“Stone Soup” will promote a following as
lasting as “The Princess Bride”.
Family Flicks Outperform R-Rated Titles ::
David Germain, AP Movie Writer
LAS VEGAS - Family crowds spoke louder than fans of racy stories or shoot-'em-up action flicks last year at movie theaters, with PG-rated films hauling in more money than R-rated ones for the first time in 20 years.
PG titles grossed $2.3 billion domestically, compared to $2.1 billion for R-rated films, according to figures released Tuesday by the National Association of Theatre Owners. PG-13 movies did the most business with $4.4 billion.
Five of 2004's top-10 moneymakers were rated PG, which means they were open to all audiences, among them "Shrek 2". "The Incredibles". and "Harry Potter and the Prisoner of Azkaban". Out of the top 25, only four carried R ratings, which prohibit those younger than 17 from attending unless accompanied by an adult.
"We want to call on our friends in the studios to continue this trend and to continue to distribute to us family titles, because that's where we sell more movie tickets," John Fithian, the group's president, said at ShoWest, an annual convention of theater owners.
Domestic revenue at movie houses rose slightly to $9.5 billion, though higher admission prices meant the actual number of tickets sold dropped 2.4 percent to 1.54 billion, according to the theater owners group and the Motion Picture Association of America, the key trade group for Hollywood's biggest studios.
The average cost of a movie ticket was up 3 percent to $6.21.
Fithian and new MPAA chief Dan Glickman said that despite the dip in ticket sales, it was the third straight year that revenues came in above $9 billion. More people have gone to theaters during that stretch than in any three-year period since the late 1950s, when television was eroding movie audiences, they said.
Studios managed to hold down overall expenses last year, with their average outlay to make and market a movie coming in at $98 million, down 5 percent from 2003. Production costs held steady at an average of $63.6 million a film, but marketing expenses fell 12 percent to a $34.4 million average.
Glickman, a former congressman and U.S. agriculture secretary under President Clinton, was making his first appearance at ShoWest since taking over in September from Jack Valenti, who retired after 38 years as MPAA head.
Like Valenti, Glickman said his biggest task is fighting movie piracy. Illegal copies of major films, often shot by camcorders off movie screens, can turn up for download on the Internet the same weekend the movies open. Pirated DVDs show up just days later.
During a trip last week to Mexico City, Glickman noted hundreds of flea-market stalls that appeared to be selling bootlegged DVDs and compact discs, including "The Pacifier", the Vin Diesel family flick that had debuted as the No. 1 weekend movie just five days earlier.
"The Pacifier" was produced by Glickman's son, Jonathan. When he related that to his son, there was "three seconds of silence, and `Dad, what are you going to do about it?’”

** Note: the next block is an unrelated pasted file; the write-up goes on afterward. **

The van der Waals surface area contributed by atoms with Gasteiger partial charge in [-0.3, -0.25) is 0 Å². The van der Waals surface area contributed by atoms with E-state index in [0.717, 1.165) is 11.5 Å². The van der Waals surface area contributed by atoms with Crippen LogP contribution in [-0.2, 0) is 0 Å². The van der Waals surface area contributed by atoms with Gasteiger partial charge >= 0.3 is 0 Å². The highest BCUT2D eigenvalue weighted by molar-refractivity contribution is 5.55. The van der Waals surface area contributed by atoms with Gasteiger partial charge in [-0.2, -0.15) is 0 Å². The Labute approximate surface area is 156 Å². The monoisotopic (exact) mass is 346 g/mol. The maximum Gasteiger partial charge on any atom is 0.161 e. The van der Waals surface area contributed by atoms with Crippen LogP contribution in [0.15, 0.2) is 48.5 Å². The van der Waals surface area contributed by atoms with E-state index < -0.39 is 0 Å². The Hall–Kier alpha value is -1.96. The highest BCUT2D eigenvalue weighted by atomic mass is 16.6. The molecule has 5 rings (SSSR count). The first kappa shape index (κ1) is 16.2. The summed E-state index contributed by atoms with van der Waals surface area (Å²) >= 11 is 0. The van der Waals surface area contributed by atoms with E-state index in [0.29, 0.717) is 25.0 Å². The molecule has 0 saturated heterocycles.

Studios and the MPAA have been pushing lawsuits and criminal arrests for those caught distributing pirated movies.
"Within days or even hours, the genetic code of a movie can spread from Washington to Bangkok," Glickman said. "This issue has potential to be a dagger in the heart of the motion picture industry."
Theater owners also remain worried about the shrinking gap between theatrical debuts and home video release of movies, Fithian said. That window now averages just four months and 16 days, potentially costing theater chains money if moviegoers figure it is not worth the bother to head to a theater when the DVD release is just around the corner.
Still, that narrowing gap has an upside for theaters, since booming DVD sales mean more profits for Hollywood in general, Fithian said.
"When a picture does extremely well on DVD sales, all that means is that studio
profits enough to take that money and put it back into production of good movies
for us in the following couple of years," Fithian said. "So more power to the studios to make more money in their ancillary lines of business."
Smart Money's On Family ::
Gary Strauss, USA TODAY
“Uncle Nino”, a little movie about moral values, is finally getting its due.
Principal filming on the movie about a long-lost relative who reunites a troubled family wrapped in 2002. “Uncle Nino”, which stars Joe Mantegna and Anne Archer, languished after distributors passed on the $3 million film made outside the studio system, dismissing it as too limited in appeal and marketability.
Nino bounced back onto the industry's radar after test-market screenings in Grand Rapids, Mich., produced enough word-of-mouth praise to extend an initial two-week run in December 2003 to 56 weeks. Nino has since gained a distributor and is scheduled to roll into major markets in February.
"I guess timing is everything," says “Uncle Nino” producer David James. "Audiences are hungry for films with clean, family messages."
Hollywood, whose concept of family entertainment has evolved from tearjerkers such as “National Velvet” to costly adventure films such as “National Treasure”, is taking notice. Several wholesome family films are in theaters or are in development, including the documentary “Paper Clips”, about schoolchildren learning about the Holocaust, and the poignant boy-adventure saga “I Am David” both in limited release and the dog-buddy film “Because of Winn-Dixie”, which is due in February.
To some, the timing smacks of knee-jerk Hollywood response to the cultural divide illustrated in red and blue states. To others, the movies are efforts to cash in on the Christian-infused success of “The Passion of the Christ”. But studios say they're not pandering to conservatives; they're simply responding to market forces. And in a nation still squeamish over wardrobe malfunctions and violence, studios are willing to bet that quiet, wholesome entertainment films like Nino will attract multi-generational audiences, especially preteens and the 40-plus crowd, the industry's fastest-growing demographic.
Mostly throwbacks to the soft-hearted Hallmark television and Walt Disney classics of the 1950s and '60s, the movies are like comfort food, warm stories served up free of spicy language and content, whiz-bang action sequences or unresolved angst.
"The country may be divided on some issues, but movies that have a good message for kids that adults enjoy are universally embraced," says Tom Rothman of 20th Century Fox. The studio is distributing “Because of Winn-Dixie”, among a growing niche of G- and PG-rated family films that are starting to get financial backing from the studios.
For Mom, Dad, and the Kids ::